Why I Think Apple’s Touchscreen Netbook Is Real

Some Asian news outlets are reporting rumors that suggest Apple is working on a touchscreen device. This larger format iPod touch has been rumored for a while, and it’s said to be a “netbook” type device. The question is: How likely is it that Apple will release a touchscreen, no-keyboard netbook? My best guess is that Apple is indeed working on a device similar to that being talked about in the blogs today.

Just as it redefined the MP3 player experience (with iPod)  and reinvented the smartphone (with iPhone), Apple is going to pursue the netbook opportunity. But it won’t be with anything like the cheap, anorexic laptops being sold as netbooks today.

When Apple COO Time Cook was asked about netbooks during his conference call with analysts in February 2009, he said that the company was “watching the space,” but he dismissed the idea of offering a device that had “smaller screens, cramped keyboard.” In other words, if Apple does make a device that sits between an iPod touch/iPhone and a laptop, then it would mostly likely be a touchscreen device.

Some other clues that point toward the development of this device are found in the user interface on the recently released Safari 4.0 Beta. Charles Ying, who develops for WebKit, notes on his blog the similarities between Safari 4.0 and the iPhone Safari browser.

I’m guessing that multi-touch user interactions are more positionally accurate due to direct user manipulation. That might explain some of the slight inconveniences Apple is making to pursue a unified multi-touch but full computing interface. I don’t know if Apple’s Netbook will run full Mac OS X, but I’m pretty sure that Safari 4’s user interface will at least be consistent.

At the same time, Apple is pushing hard on its web applications. The iWork web site and a much improved Mobile Me would make good companions for an Apple touchscreen device, whatever it might eventually be called. These developments seem to point to a device that could be broadly called a “cloud client.” (Related: What makes a Cloud Computer.)

I think there are social and economic reasons why Apple will pursue this opportunity, as well.

First of all, people are looking for a cheap, connected Internet device that is “not a laptop.” I was recently watching an interview with Amazon’s Jeff Bezos on Charlie Rose, in which he talked about the Kindle being flexible enough to encourage new kinds of media consumption, including multimedia books and newspapers with immersive content and interactivity. I think he is spot on — and just from that perspective, Apple has to be thinking really hard about this looming opportunity.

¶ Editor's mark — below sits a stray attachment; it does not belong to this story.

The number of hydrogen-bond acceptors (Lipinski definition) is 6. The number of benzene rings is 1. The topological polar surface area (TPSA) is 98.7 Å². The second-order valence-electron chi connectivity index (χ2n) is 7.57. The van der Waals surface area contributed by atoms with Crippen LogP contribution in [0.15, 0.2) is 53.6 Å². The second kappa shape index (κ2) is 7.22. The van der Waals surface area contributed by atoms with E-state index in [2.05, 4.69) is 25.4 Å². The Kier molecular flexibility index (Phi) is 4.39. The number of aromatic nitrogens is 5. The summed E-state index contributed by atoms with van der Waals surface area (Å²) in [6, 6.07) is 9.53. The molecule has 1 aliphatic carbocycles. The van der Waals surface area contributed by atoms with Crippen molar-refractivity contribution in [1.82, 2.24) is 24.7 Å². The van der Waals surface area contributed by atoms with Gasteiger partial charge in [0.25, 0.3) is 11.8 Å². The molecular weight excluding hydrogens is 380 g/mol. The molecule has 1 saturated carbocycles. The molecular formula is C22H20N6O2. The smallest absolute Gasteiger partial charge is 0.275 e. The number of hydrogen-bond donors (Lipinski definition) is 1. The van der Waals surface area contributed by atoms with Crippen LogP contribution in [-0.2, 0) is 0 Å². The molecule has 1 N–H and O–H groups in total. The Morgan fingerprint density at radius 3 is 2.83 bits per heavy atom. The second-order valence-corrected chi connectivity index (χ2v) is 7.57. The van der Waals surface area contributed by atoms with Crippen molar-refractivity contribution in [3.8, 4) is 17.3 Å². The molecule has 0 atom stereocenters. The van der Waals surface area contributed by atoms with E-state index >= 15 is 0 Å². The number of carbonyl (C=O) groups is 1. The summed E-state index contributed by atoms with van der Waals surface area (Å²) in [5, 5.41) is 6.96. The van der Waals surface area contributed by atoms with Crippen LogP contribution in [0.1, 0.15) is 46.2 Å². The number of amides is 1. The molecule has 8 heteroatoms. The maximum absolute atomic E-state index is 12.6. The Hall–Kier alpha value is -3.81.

Secondly, I think the emergence of the iPod touch/iPhone is changing how we perceive and interact with computers. My friend Antonio Rodriguez, who founded and sold his startup Tabblo to Hewlett Packard, thinks that a whole generation of kids is now growing up with keyboardless computing as a default way to interact with machines.

These keyboardless laptops are the future of computing, no question. For about $200 you can put something in a kid’s hands that can a) surf the Internet, b) consume media, and c) do just about anything that a general purpose computer can do. Forget about it— the old desktop/laptop paradigm of computing is about as toast as the minicomputers were when the PC showed up. Compared to the OLPC, the intuitive factor is high: within an hour he [Rodriguez’s 6-year-old son] was using the web browser and with just a teeny bit of coaxing he was sending emails like a pro. This is the platform of the future and we might as well get used to it. Netbooks? Come on, give me a break!

I know Antonio well, and he is not known to gush. His measured enthusiasm is one of the reasons he and I get along well, but I still might have dismissed it as one man’s opinion. However, another good pal of mine, Andy Payne (investor in Lookery and FanSnap), feels the same way about touch devices. After watching his kid play around with an iPod touch he echoed Antonio’s sentiments.

If you read our past coverage, we are pretty bullish on connected devices and consider them to be be part of an uber-trend I described in a previous post (“iPod, Kindle, Facebook and a Nomad Called Me“). I think these devices facilitate our inner digital nomad. There is one company that understands cultural shifts better than most, and that is Apple.

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